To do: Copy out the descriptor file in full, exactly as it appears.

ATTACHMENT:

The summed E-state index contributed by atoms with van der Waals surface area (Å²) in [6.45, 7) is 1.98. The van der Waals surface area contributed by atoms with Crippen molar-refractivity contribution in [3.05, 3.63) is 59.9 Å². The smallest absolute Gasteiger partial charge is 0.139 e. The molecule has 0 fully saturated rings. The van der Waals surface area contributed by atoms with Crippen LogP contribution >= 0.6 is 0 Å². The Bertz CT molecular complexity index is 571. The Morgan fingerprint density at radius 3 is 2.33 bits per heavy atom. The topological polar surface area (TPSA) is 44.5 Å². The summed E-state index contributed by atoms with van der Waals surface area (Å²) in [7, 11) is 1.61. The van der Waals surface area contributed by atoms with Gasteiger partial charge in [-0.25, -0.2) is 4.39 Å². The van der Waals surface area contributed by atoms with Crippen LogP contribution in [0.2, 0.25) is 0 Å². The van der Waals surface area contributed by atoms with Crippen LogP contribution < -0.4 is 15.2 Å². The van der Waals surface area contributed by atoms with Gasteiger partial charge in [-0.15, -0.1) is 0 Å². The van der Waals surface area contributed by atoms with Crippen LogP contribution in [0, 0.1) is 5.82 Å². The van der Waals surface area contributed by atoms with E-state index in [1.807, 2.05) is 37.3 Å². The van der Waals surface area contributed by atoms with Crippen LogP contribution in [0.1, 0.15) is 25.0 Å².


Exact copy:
The summed E-state index contributed by atoms with van der Waals surface area (Å²) in [6.45, 7) is 1.98. The van der Waals surface area contributed by atoms with Crippen molar-refractivity contribution in [3.05, 3.63) is 59.9 Å². The smallest absolute Gasteiger partial charge is 0.139 e. The molecule has 0 fully saturated rings. The van der Waals surface area contributed by atoms with Crippen LogP contribution >= 0.6 is 0 Å². The Bertz CT molecular complexity index is 571. The Morgan fingerprint density at radius 3 is 2.33 bits per heavy atom. The topological polar surface area (TPSA) is 44.5 Å². The summed E-state index contributed by atoms with van der Waals surface area (Å²) in [7, 11) is 1.61. The van der Waals surface area contributed by atoms with Gasteiger partial charge in [-0.25, -0.2) is 4.39 Å². The van der Waals surface area contributed by atoms with Crippen LogP contribution in [0.2, 0.25) is 0 Å². The van der Waals surface area contributed by atoms with Crippen LogP contribution < -0.4 is 15.2 Å². The van der Waals surface area contributed by atoms with Gasteiger partial charge in [-0.15, -0.1) is 0 Å². The van der Waals surface area contributed by atoms with Crippen LogP contribution in [0, 0.1) is 5.82 Å². The van der Waals surface area contributed by atoms with E-state index in [1.807, 2.05) is 37.3 Å². The van der Waals surface area contributed by atoms with Crippen LogP contribution in [0.1, 0.15) is 25.0 Å².